In an open letter published in local Stockholm news paper Södra Sidan, a group of regular visitors to the Skärholmen public swimming pool have demanded that something be done about visitors refusing take showers and saunas in the buff
“This is a difficult subject to bring up, as it is often dismissed as prejudice, as if we are judging a specific group in society or pointing our finger at ‘immigrants’,” the group wrote.
According to the authors, people with foreign backgrounds often flouted the rules posted on the walls of the swimming pool changing rooms by refusing to remove their swim suits or underpants in the showers and in the saunas, or for failing to shower at all before entering the sauna or gym.
The staff at the swimming pool charged with monitoring the situation seem to have ‘given up’ or are avoiding confrontation due to the ‘unpleasant behaviour’ of those that refuse to shower naked, the authors claimed.
“If this is a matter of timidity, they could always wear a towel wrapped around them in the sauna or turn away in the showers,” they wrote.
Thomas Lindell Taylor, manager of the public pool in Skärholmen, does not think that the writers of the article are right in their criticism.
“The article is identifying immigrants as the problem. I don’t agree with that,” he told Södra Sidan.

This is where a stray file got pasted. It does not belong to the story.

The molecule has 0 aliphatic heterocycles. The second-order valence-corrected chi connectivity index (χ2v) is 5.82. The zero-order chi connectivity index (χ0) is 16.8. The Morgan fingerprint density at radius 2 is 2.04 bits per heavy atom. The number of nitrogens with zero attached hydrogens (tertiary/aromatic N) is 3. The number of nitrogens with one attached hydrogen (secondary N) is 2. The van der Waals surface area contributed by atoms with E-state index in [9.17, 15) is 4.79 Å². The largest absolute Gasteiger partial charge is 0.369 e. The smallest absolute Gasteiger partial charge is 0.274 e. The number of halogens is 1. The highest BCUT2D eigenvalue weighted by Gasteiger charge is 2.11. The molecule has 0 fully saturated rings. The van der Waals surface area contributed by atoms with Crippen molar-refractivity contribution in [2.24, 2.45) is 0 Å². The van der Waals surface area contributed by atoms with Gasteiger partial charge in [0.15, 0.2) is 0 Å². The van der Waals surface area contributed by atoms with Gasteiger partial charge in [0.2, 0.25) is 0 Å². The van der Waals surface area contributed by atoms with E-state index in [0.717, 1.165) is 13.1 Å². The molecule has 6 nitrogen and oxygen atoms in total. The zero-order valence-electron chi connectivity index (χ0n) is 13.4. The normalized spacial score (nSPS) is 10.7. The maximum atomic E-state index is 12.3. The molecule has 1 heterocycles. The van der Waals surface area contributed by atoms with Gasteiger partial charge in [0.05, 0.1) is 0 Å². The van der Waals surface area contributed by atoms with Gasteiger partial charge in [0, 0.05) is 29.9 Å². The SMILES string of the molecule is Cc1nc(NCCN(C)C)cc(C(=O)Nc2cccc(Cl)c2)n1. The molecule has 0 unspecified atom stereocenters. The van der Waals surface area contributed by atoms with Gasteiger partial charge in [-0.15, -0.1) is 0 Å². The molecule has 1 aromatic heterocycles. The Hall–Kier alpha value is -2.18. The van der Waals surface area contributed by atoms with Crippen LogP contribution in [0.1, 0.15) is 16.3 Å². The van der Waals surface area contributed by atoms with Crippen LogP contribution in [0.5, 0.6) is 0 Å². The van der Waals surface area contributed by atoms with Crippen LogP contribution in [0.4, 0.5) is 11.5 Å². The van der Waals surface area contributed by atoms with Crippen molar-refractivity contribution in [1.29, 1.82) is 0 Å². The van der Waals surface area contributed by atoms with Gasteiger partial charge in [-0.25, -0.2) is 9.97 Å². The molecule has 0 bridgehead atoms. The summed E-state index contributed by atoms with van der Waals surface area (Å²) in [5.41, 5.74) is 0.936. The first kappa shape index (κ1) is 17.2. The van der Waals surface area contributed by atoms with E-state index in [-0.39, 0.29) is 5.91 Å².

Instead it could be a question of a clash between generations, according to Lindell Taylor.
In his view, younger visitors to the swimming pool are simply ignoring the rules.
Swimming teacher Lars Birdal agrees added that not everyone is comfortable with nudity, explaining that the pool is many ways is a reflection of society at large.
“The public pool is like a miniature society and the problems you meet outside the walls you also see within,” Birdall told Södra Sidan.
Among visitors to the bath the opinions are mixed.
One Muslim visitor told the newspaper admitted to showering with his swimming trunks on and changing in a toilet stall in order to avoid undressing in front of others.
Another visitor said he is often irritated by the fact that people don’t take off their clothes before showering.
“Some people don’t care about the rules. It may have something to with their upbringing. But when I tell them off they start a fight with me. I am an immigrant to Sweden myself, but have been accused of trying to act ‘Swedish’. But all I want is for things to be clean and nice,” he said.
Not everyone agrees that there is a problem with overdressing in the Skärholmen public pool showers.
“Perhaps some aren’t used to getting naked in public, but I really don’t think that is a problem here,” one visitor said.
This is not the first controversy in Sweden revolving around appropriate swimming pool attire.
In 2008, the city of Gothenburg was ordered to pay damages to two Muslim mothers who were kicked out of a swimming pool for not removing their veils.
This led to some swimming pools renting out ‘burkinis’, a move considered more hygienic than allowing women to swim with their veils or regular clothes on.
And in 2009 swimming pools across the country were forced to take policy decisions on women bathing topless following pressure from the Bara Bröst network – which translates both as ‘bare breasts’ and ‘just breasts’ – arguing that if men can swim without a top on, women should be allowed as well.